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If television production company Kew Media Group Inc. were to make a TV show out of what’s played out in its head office over the past three months, it would be classified as horror.

Toronto-based Kew was founded in 2015 by a pair of experienced entertainment executives, chairman Peter Sussman, a producer on the CSI crime series during his days as an executive at Alliance Atlantis Communications Inc., and chief executive officer Steven Silver. Their niche is creating and distributing programs that range from cooking shows to prison documentaries for conventional TV networks and streaming services.

But of late the company has faced a string of negative developments, the latest of which came on Wednesday when auditor Grant Thornton LLP withdrew Kew’s financial statements for the past three years after determining it could not rely on information it received from the company’s former chief financial officer, Geoff Webb.

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On Wednesday, Kew also said it expected to miss regulatory deadlines for filing 2019 financial results because of an investigation of Mr. Webb’s actions and Grant Thornton’s decision to withdraw its statements. Spokespersons for Kew and Grant Thornton declined further comment.

The auditor’s move came after Kew disclosed in mid-December that Mr. Webb, who joined the company in 2017, had left. Kew said certain reports that Mr. Webb provided to its lenders and auditors contained inaccurate financial information, including its working capital.

At the time, Kew also said its board had formed a special committee to review the company’s strategic alternatives, including a potential sale. The board said it took this step after fielding “expressions of interest from a number of parties concerning potential transactions involving the company.”

Kew’s banks, led by Atlanta-based SunTrust Robinson Humphrey Inc., Toronto-Dominion Bank and Bank of Montreal, subsequently said in December that the company is in default on its loans, “due to the inaccurate information provided to them" by Mr. Webb. Kew owed lenders $139-million when it last reported financial results, for the period that ended Sept. 30, 2019.

In November, Kew reported a $6.4-million quarterly loss after a client – the Discovery Channel – dropped a number of Kew television shows. At the time, executives played down the setback. Mr. Sussman said in a press release: “There’s never been a better time to be in our business.”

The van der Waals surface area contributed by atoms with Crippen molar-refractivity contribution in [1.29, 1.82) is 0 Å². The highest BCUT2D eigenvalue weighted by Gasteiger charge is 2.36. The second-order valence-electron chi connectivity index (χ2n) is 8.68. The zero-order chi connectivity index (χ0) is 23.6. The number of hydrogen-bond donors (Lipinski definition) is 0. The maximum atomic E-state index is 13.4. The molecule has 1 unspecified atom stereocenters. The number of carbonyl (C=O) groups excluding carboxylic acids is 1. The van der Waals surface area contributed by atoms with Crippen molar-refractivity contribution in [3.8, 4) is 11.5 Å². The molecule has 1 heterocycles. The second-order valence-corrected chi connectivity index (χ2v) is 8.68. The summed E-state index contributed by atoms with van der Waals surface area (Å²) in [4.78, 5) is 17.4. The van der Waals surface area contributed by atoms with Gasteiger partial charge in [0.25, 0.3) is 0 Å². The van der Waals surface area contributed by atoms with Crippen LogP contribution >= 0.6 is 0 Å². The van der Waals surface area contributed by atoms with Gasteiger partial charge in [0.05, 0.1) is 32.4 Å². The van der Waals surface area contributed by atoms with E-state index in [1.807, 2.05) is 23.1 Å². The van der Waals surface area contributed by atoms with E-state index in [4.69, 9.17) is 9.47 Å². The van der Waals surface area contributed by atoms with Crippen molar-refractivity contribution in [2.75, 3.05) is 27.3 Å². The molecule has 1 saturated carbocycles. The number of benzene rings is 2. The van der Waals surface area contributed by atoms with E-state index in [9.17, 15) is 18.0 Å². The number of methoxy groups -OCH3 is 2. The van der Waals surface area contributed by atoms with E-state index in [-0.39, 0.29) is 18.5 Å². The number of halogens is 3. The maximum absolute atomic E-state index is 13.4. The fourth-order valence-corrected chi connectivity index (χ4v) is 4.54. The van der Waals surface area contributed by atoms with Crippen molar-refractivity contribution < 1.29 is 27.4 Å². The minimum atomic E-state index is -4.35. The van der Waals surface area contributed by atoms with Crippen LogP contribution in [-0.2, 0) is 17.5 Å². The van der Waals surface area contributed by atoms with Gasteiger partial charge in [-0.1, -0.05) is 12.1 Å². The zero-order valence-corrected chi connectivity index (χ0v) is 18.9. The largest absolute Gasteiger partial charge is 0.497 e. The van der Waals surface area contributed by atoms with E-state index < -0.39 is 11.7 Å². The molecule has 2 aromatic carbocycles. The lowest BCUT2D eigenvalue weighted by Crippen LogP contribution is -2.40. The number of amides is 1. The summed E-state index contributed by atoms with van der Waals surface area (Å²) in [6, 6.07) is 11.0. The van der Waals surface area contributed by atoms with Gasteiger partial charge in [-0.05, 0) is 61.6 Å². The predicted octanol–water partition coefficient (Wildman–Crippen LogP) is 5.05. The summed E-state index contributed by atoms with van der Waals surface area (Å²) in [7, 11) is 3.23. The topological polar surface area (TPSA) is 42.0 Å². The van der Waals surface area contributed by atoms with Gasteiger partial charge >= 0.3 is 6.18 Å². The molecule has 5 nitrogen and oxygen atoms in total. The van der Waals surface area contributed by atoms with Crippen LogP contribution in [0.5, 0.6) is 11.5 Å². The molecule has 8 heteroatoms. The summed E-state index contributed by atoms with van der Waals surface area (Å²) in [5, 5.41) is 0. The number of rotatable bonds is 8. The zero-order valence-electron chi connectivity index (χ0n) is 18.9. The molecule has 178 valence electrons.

However, Kew’s stock price dropped from about $6 in November to penny stock levels, closing Thursday down 7 per cent at 64 cents on the Toronto Stock Exchange, valuing the firm’s equity at $9-million.

Kew produces approximately 2,000 hours of programming annually, including cooking show Fire Masters for Corus Entertainment Inc. in Canada. Death Row Stories for CNN, an arm of AT&T Inc., and Dirty Money for Netflix Inc. are among its U.S. programs.

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Kew went public in Canada in 2017 when the business was purchased by a special purpose acquisition corporation, or SPAC, that raised $70-million the previous year by selling shares for $10 each in a transaction led by TD Securities Inc. At the time, SPACs were popular offerings in Canadian capital markets, with six of the vehicles going public and raising more than $1-billion for takeovers.

Kew is the latest SPAC to stumble since going public. The largest SPAC, Acasta Enterprises Inc., raised $418-million in 2015 by selling shares at $10 each, and now trades 48 cents, after failed acquisitions of an aircraft leasing firm, a soap maker and a beauty products business. Ironically, some of best-performing SPACs were a handful of vehicles that failed to acquire a business, and handed back 100 per cent of the money invested by public-market backers.

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